University of Minnesota Press

Sport and Culture

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Built To Win

The Female Athlete As Cultural Icon

Leslie Heywood

The sculpted speed of Marion Jones. The grit and agility of Mia Hamm. The slam-dunk style of Lisa Leslie. The skill and finesse of these sports figures are widely admired, no longer causing the puzzlement and discomfort directed toward earlier generations of athletic women. Built to Win explores this relatively recent phenomenon—the confident, empowered female athletes found everywhere in American popular culture.

Leslie Heywood and Shari L. Dworkin examine the role of female athletes through interviews with elementary- and high school-age girls and boys; careful readings of ad campaigns by Nike, Reebok, and others; discussions of movies like Fight Club and Girlfight; and explorations of their own sports experiences. They ask: what, if any, dissonance is there between popular images and the actual experiences of these athletes? Do these images really “redefine femininity” and contribute to a greater inclusion of all women in sport? Are sexualized images of these women damaging their quest to be taken seriously? Do they inspire young boys to respect and admire female athletes, and will this ultimately make a difference in the ways gender and power are constructed and perceived?

Proposing a paradigm shift from second- to third-wave feminism, Heywood and Dworkin argue that, in the years since the passage of Title IX, gender stereotypes have been destabilized in profound ways, and they assert that female athletes and their imagery are doing important cultural work to that end. Important, refreshing, and engrossing, Built to Win examines sport in all its complexity.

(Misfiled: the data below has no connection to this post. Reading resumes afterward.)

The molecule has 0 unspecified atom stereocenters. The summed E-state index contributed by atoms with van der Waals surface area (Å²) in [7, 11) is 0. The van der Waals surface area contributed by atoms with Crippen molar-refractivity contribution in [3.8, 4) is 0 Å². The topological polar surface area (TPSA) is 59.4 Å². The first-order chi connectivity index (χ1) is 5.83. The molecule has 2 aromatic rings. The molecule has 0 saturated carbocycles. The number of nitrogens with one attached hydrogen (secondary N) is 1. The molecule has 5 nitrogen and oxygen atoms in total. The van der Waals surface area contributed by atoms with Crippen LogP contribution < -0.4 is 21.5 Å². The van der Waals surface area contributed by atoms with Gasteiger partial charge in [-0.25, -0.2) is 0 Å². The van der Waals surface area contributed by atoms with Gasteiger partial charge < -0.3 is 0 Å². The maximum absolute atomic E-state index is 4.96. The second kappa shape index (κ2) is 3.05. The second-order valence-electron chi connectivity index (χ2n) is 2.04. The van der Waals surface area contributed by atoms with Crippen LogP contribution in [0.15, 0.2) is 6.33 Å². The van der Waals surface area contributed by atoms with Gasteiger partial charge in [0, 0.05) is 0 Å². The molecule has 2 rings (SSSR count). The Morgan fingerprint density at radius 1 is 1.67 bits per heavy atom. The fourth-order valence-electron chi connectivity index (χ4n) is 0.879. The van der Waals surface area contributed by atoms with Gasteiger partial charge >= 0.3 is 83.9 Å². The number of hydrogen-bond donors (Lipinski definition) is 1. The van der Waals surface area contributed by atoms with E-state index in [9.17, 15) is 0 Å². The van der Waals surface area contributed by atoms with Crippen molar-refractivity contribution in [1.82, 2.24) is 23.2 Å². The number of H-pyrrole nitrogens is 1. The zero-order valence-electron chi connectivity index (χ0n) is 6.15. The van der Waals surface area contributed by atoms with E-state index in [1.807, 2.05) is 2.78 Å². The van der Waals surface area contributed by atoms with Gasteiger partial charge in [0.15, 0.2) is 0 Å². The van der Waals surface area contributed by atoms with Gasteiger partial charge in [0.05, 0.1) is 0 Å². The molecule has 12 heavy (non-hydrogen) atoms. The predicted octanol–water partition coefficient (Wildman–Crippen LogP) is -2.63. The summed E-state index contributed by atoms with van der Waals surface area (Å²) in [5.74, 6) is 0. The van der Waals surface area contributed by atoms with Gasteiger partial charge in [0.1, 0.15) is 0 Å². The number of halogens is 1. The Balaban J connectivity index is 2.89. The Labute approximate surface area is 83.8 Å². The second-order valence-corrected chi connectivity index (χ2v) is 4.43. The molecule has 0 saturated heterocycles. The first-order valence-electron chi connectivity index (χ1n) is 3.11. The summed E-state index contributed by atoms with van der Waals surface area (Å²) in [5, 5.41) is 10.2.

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Taking The Field

Women, Men, and Sports

Michael A. Messner

In the past, when sport simply excluded girls, the equation of males with active athletic power and of females with weakness and passivity seemed to come easily, almost naturally. Now, however, with girls’ and women’s dramatic movement into sport, the process of exclusion has become a bit subtler, a bit more complicated-and yet, as Michael Messner shows us in this provocative book, no less effective. In Taking the Field, Messner argues that despite profound changes, the world of sport largely retains and continues its longtime conservative role in gender relations.

To explore the current paradoxes of gender in sport, Messner identifies and investigates three levels at which the "center" of sport is constructed: the day-to-day practices of sport participants, the structured rules and hierarchies of sport institutions, and the dominant symbols and belief systems transmitted by the major sports media. Using these insights, he analyzes a moment of gender construction in the lives of four- and five-year-old children at a soccer opening ceremony, the way men’s violence is expressed through sport, the interplay of financial interests and dominant men’s investment in maintaining the status quo in the face of recent challenges, and the cultural imagery at the core of sport, particularly televised sports. Through these examinations Messner lays bare the practices and ideas that buttress-as well as those that seek to disrupt-the masculine center of sport. 
Taking the Field exposes the subtle and not-so-subtle ways in which men and women collectively construct gender through their interactions-interactions contextualized in the institutions and symbols of sport.

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